Chemical Engineering Blue Green Seminar
Poster Session: 4:00-4:45 p.m.
Lecture: 5:00-6:00 p.m.
Dinner 6:00-8:00 p.m.
Much of the effort in converting biomass to biobased chemicals has been driven by the
retrosynthesis of target molecules. An alternative approach is the synthesis of “bioprivileged molecules”
that are biology-derived chemical species that can be readily converted to a diversity of chemical
products including drop-in replacements and novel species, which can be used for next generation
materials, specialty chemicals, nutraceuticals, antimicrobials, insecticides, herbicides, consumer goods,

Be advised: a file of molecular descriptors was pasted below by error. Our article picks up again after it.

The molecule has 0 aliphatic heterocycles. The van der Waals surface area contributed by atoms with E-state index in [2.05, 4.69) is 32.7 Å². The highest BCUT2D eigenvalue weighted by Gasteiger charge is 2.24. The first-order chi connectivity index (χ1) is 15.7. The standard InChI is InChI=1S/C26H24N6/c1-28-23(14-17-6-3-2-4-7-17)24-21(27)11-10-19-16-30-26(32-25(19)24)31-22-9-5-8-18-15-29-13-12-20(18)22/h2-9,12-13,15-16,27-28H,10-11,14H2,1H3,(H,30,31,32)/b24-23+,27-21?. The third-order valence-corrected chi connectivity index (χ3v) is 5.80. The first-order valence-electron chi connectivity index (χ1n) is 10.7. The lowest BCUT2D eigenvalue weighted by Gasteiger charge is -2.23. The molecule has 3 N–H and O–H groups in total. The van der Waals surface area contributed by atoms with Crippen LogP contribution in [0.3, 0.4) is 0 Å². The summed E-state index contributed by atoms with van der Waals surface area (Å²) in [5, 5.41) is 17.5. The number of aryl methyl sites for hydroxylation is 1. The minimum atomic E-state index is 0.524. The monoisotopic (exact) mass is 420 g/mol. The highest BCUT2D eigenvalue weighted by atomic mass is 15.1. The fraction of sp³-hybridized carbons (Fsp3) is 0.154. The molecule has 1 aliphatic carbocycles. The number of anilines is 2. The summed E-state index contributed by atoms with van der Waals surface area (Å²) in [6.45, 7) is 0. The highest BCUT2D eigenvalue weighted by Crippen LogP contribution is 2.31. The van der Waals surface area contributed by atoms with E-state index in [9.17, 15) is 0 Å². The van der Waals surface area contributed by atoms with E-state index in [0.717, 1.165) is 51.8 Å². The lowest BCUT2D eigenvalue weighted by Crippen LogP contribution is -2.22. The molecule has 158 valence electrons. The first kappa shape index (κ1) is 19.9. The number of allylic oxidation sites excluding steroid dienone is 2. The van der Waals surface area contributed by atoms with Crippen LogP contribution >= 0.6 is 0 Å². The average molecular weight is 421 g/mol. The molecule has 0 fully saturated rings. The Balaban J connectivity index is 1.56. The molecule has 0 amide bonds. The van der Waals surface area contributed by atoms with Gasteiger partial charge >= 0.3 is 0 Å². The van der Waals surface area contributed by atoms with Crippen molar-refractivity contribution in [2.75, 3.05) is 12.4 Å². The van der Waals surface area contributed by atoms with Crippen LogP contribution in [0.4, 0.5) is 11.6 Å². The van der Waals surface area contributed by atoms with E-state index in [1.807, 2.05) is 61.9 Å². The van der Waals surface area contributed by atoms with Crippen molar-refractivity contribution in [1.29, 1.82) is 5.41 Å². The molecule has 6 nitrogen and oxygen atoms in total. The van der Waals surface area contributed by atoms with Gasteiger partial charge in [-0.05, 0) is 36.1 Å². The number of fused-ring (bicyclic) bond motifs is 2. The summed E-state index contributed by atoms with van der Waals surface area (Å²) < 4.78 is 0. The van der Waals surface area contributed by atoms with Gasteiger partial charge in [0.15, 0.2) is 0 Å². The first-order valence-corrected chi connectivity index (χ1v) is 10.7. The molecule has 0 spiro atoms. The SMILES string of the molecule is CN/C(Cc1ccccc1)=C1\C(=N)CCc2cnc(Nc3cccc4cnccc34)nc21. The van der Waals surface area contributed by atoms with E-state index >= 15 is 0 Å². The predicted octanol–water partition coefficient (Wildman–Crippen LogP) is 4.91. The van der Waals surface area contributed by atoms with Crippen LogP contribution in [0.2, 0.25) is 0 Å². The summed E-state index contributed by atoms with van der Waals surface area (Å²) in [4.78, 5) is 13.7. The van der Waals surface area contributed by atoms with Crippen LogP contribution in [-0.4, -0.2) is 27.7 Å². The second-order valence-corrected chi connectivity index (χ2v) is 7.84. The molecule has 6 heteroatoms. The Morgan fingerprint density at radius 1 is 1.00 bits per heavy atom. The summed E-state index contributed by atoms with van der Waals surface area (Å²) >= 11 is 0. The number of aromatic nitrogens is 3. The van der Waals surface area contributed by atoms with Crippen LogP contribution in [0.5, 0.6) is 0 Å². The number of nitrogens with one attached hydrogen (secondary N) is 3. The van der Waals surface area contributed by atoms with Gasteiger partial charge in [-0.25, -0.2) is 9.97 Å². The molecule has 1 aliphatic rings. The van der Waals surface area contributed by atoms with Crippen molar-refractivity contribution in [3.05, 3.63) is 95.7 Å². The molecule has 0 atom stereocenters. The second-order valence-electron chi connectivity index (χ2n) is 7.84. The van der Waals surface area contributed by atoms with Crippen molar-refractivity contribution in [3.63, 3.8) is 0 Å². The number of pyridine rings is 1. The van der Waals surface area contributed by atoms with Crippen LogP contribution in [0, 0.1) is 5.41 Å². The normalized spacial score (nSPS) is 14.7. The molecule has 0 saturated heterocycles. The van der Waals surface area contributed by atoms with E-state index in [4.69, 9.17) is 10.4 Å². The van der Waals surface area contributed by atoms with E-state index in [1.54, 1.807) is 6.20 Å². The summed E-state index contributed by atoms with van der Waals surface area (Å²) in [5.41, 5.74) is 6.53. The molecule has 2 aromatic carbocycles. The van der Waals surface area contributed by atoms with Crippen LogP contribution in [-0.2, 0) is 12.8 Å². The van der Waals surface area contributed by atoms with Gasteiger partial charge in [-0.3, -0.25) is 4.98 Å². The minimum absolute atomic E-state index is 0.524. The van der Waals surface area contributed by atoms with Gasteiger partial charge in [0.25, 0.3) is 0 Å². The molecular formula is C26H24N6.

etc. The dual potentiality of a bioprivileged molecule is vital in creating value from biomass since
innovative bioproducts represents a powerful driver for the development of biobased chemicals beyond
just replacing fossil carbon with renewable carbon. The important role of these molecules has been
demonstrated as key intermediates in the integration of biology and chemistry by our NSF Engineering
Research Center for Biorenewable Chemicals (CBiRC). Several examples of bioprivileged molecules
being developed by CBiRC will be discussed.